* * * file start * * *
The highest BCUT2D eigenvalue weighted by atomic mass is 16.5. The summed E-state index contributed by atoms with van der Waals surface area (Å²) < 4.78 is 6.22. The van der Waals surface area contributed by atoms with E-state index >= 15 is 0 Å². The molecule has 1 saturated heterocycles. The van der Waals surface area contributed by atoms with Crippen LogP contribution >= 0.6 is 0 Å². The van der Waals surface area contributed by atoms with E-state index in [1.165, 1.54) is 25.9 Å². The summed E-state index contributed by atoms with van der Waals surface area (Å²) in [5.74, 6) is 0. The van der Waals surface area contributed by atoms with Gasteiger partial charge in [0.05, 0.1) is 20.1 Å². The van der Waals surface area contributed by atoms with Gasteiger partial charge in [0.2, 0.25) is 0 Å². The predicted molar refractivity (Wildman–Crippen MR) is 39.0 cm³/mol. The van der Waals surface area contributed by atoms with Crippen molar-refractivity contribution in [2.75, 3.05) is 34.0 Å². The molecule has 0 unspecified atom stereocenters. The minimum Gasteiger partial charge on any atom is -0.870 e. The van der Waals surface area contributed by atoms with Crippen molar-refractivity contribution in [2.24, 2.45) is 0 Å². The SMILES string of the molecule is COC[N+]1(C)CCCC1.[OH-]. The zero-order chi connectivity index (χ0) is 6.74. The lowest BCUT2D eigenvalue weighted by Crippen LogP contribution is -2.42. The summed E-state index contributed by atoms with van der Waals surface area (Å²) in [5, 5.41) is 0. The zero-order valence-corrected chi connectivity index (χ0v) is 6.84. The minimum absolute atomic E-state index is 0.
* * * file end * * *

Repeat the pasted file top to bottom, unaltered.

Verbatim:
The highest BCUT2D eigenvalue weighted by atomic mass is 16.5. The summed E-state index contributed by atoms with van der Waals surface area (Å²) < 4.78 is 6.22. The van der Waals surface area contributed by atoms with E-state index >= 15 is 0 Å². The molecule has 1 saturated heterocycles. The van der Waals surface area contributed by atoms with Crippen LogP contribution >= 0.6 is 0 Å². The van der Waals surface area contributed by atoms with E-state index in [1.165, 1.54) is 25.9 Å². The summed E-state index contributed by atoms with van der Waals surface area (Å²) in [5.74, 6) is 0. The van der Waals surface area contributed by atoms with Gasteiger partial charge in [0.05, 0.1) is 20.1 Å². The van der Waals surface area contributed by atoms with Gasteiger partial charge in [0.2, 0.25) is 0 Å². The predicted molar refractivity (Wildman–Crippen MR) is 39.0 cm³/mol. The van der Waals surface area contributed by atoms with Crippen molar-refractivity contribution in [2.75, 3.05) is 34.0 Å². The molecule has 0 unspecified atom stereocenters. The minimum Gasteiger partial charge on any atom is -0.870 e. The van der Waals surface area contributed by atoms with Crippen molar-refractivity contribution in [2.24, 2.45) is 0 Å². The SMILES string of the molecule is COC[N+]1(C)CCCC1.[OH-]. The zero-order chi connectivity index (χ0) is 6.74. The lowest BCUT2D eigenvalue weighted by Crippen LogP contribution is -2.42. The summed E-state index contributed by atoms with van der Waals surface area (Å²) in [5, 5.41) is 0. The zero-order valence-corrected chi connectivity index (χ0v) is 6.84. The minimum absolute atomic E-state index is 0.